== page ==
Schema Centric Canonicalization REQUIRES the identification and availability of a relevant schema for the information items which are to be canonicalized. Therefore, information items which lack such schema cannot be canonicalized with this algorithm.

Schema Centric Canonicalization suffers (but arguably in a minor way) from the fact that XML schema-assessment is not strictly speaking deterministic: when an element or attribute information item is validated against a wildcard whose {process contents} property is lax, the exact schema-assessment processing of the item which takes place depends on whether "the item, or any items among its [children] if it's an element information item, has a uniquely determined declaration available", where the term "available" here provides a degree of discretion to the validating application and thus a degree of non-determinism to the schema-assessment process. Because Schema Centric Canonicalization makes integral use of the information garnered during schema-assessment, if an item has been skipped due to a wildcard with a {process contents} of lax or skip, the output of the algorithm for that item must necessarily be different than if the item has not been skipped. Thus, the non-determinism caused by lax results directly in non-determinism of the output of the algorithm. In order to reduce the actual occurrence of this non-determinism, to the extent that it does not conflict with other design requirements, it is RECOMMENDED that schemas intended for use with canonicalization avoid the use of a {process contents} of lax in their definitions.

In the canonicalized form, the lengths of certain sequences of character information items may differ from that which was input to the algorithm, due to both processing by Unicode character model normalization and to namespace attribute normalization (the latter only occurs for expressions written in embedded languages such as XPath). This length adjustment can in certain circumstances affect the validity of the altered data, and can affect the ability to reference into the data with XPointer character-points and ranges.

3. Specification of Schema Centric Canonicalization

The key words "MUST", "MUST NOT", "REQUIRED", "SHALL", "SHALL NOT", "SHOULD", "SHOULD NOT", "RECOMMENDED", "MAY", and "OPTIONAL" in this document are to be interpreted as described in RFC 2119.

The specification of the Schema Centric Canonicalization algorithm defines a few items residing in an XML namespace known as the Schema Centric Canonicalization algorithm namespace. The URI of this namespace is:

urn:uddi-org:schemaCentricC14N:2002-07-10

A (non-normative) XML Schema .xsd file containing definitions of the members of this namespace defined by this specification can be found at:

http://www.uddi.org/schema/SchemaCentricCanonicalization.xsd

It should be clearly understood that all the details of the present document are a matter solely of the specification of the behavior of the Schema Centric Canonicalization algorithm, not its implementation. Implementations are (of course) free to pursue any course of implementation they choose so long as in all cases the output they yield for a given input corresponds exactly to that as is indicated herein. At times the details and language in this specification may have been optimized to attempt to make the presentation and specification more clear and straightforward perhaps at the performance expense of an implementation that were to robotically follow the literal wording thereof. In this regard, attention is specifically drawn to the connection of the this specification with the details of the specification of the XML Schema validity-assessment, the PSVI augmentation process, and the augmentation of the PSVI found in 3.3: depending on the existing software artifacts and other resources upon which they can rely, good implementations are likely to significantly optimize their treatment of these matters especially.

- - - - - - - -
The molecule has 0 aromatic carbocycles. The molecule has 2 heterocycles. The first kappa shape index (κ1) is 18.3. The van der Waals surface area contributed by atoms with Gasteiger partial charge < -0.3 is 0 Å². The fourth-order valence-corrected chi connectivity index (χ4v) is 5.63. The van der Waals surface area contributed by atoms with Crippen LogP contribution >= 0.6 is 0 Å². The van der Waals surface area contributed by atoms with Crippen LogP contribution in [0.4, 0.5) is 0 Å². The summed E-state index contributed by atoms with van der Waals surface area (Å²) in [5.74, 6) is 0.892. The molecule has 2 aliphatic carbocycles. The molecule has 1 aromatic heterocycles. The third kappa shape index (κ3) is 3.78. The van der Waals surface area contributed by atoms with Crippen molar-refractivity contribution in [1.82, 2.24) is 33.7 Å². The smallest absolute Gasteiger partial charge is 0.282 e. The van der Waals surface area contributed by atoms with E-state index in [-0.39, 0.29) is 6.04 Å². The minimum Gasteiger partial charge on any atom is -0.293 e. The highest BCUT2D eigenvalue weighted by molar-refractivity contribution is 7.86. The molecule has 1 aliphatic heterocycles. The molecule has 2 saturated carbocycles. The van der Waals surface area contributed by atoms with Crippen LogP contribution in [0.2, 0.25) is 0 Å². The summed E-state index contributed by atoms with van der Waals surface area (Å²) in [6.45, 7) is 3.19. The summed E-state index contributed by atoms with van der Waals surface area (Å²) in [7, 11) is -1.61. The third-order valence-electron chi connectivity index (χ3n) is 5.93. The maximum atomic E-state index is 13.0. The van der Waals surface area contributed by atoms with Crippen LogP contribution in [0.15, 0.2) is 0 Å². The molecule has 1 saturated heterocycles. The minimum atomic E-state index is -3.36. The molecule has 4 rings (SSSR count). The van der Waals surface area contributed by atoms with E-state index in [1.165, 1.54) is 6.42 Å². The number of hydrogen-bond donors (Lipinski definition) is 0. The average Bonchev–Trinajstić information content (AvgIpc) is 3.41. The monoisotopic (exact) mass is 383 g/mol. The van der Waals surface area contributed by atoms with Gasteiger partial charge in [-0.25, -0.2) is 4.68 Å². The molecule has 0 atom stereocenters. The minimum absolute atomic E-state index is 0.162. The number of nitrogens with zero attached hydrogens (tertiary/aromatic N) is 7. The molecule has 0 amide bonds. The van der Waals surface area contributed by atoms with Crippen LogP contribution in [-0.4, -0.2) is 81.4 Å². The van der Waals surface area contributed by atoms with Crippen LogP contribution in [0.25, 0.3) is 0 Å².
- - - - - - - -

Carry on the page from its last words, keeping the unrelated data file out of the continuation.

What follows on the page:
3.1 Creation of Input as an Infoset

The Schema Centric Canonicalization algorithm manipulates the semantic information of an XML instance as represented in the form of an XML Information Set. As such, if the input to the algorithm is not already in this form then it must be converted thereto in order for the algorithm to proceed. This document normatively specifies the manner in which this conversion is to be carried out for two such alternative input data-types (other specifications are free to define additional, analogous conversions). These two data-types are exactly those defined by the XML Signature Syntax and Processing recommendation as being the architected data-types for input to a Transform.

As is noted in the XML Information Set recommendation, it is not intrinsically the case that the [in-scope namespaces] property of an element information item in an infoset will be consistent with the [namespace attributes] properties of the item and its ancestors, though this is always true for an information set resulting from parsing an XML document. However, it is REQUIRED that this consistency relationship hold for the infoset input to the Schema Centric Canonicalization algorithm.

3.1.1 Conversion of an Octet Stream to an Infoset

If the input to the canonicalization algorithm is an octet stream, then it is to be converted into an infoset by parsing the octet stream as an XML document in the manner described in the specification of [XML-Infoset].

Note that this is exactly the same conversion process that must be carried out by software attempting to assess the schema validity of XML data according to the XML Schema Structure recommendation.